One-time passwords are generated through a random algorithm that creates new random characters each time a new password is requested. The code then acts as a second unique password or factor authentication for each account login and expires in a certain time frame after it’s obtained. This makes one-time passwords ideal for some of the most unique and sensitive activities that occur on the Internet.
In the case of a one-time password, there will be a central authority to verify its authenticity. Responsibilities are often delegated to authentication servers, which can be hardware controllers or software tools. The server checks if the code entered by the user on the device is correct before allowing them to log into their account.
Authentication servers typically generate a one-time password based on time, "synchronized" with the OTP code or PIN as well so they leverage the same numeric value to arrive at the same OTP. Another method involves a mathematical algorithm that derives the value of a previously used one-time password. The authentication server also integrates with enterprise directories such as AD/LDAP and features web-based dashboards for easy control and management.
Some service providers also offer apps that make it easier to manage one-time passwords. For example, if the OTP is associated with a device and the person forgets the device at home, they can log into the OTP provider's web application to request a one-time password sent to their email, for one day only. The same app can also be used to request a new PIN if the previous one is lost or entered incorrectly. Users can easily report broken or missing tokens to administrators via the app.
The biggest advantage that OTPs offer compared to user-generated passwords is that they are secure from replay attacks. Simply put, an adversary who uses trickery to capture a one-time password cannot reapply it, as it is no longer valid for the future login session.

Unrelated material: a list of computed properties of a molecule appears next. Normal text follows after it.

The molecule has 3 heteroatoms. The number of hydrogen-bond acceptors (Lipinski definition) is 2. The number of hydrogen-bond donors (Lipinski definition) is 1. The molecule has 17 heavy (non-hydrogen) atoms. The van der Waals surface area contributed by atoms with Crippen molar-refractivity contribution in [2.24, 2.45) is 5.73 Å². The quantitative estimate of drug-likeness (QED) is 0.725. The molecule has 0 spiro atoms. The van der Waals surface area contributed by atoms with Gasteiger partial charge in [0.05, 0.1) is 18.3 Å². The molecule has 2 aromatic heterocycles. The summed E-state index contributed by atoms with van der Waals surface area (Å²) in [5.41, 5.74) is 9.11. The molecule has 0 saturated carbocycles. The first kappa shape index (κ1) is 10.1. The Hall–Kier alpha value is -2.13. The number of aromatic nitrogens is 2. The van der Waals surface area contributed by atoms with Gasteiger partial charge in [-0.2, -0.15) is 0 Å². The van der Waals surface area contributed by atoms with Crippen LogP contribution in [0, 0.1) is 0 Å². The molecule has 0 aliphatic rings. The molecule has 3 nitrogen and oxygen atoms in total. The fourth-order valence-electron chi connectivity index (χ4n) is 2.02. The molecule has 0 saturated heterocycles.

Most people own cell phones, and SMS functionality is present on every device. SMS makes one-time passwords convenient to use. This is also useful for companies at sending OTPs, as end-users are familiar with their phones and don't need another device to receive the code. As a result, a one-time password enables companies to not only improve user experience but also reduce operating costs.
Because one-time passwords become invalid within seconds, hackers won't be able to use them to retrieve the code and reuse it. OTP is a unique access token that is used once during the authentication period.
One-time password avoids common pitfalls that IT administrators and security managers face with password security. You don't have to worry about synthetic rules, known bad and weak passwords, sharing credentials, or reusing the same password across multiple accounts and systems. As mentioned above, OTP codes/tokens become invalid within a certain timeframe, which prevents attackers from getting the secret code and reusing it.
OTP codes/tokens are often generated using random and complicated algorithms. This makes it difficult for cybercriminals to guess and use it successfully. OTP codes/tokens may only be valid for a short period. This method requires the user to have prior knowledge of the word OTP or present challenges to the user with specific order such as "Enter the second and fifth digits". All of these measures are taken to further reduce security risk when compared to password authentication.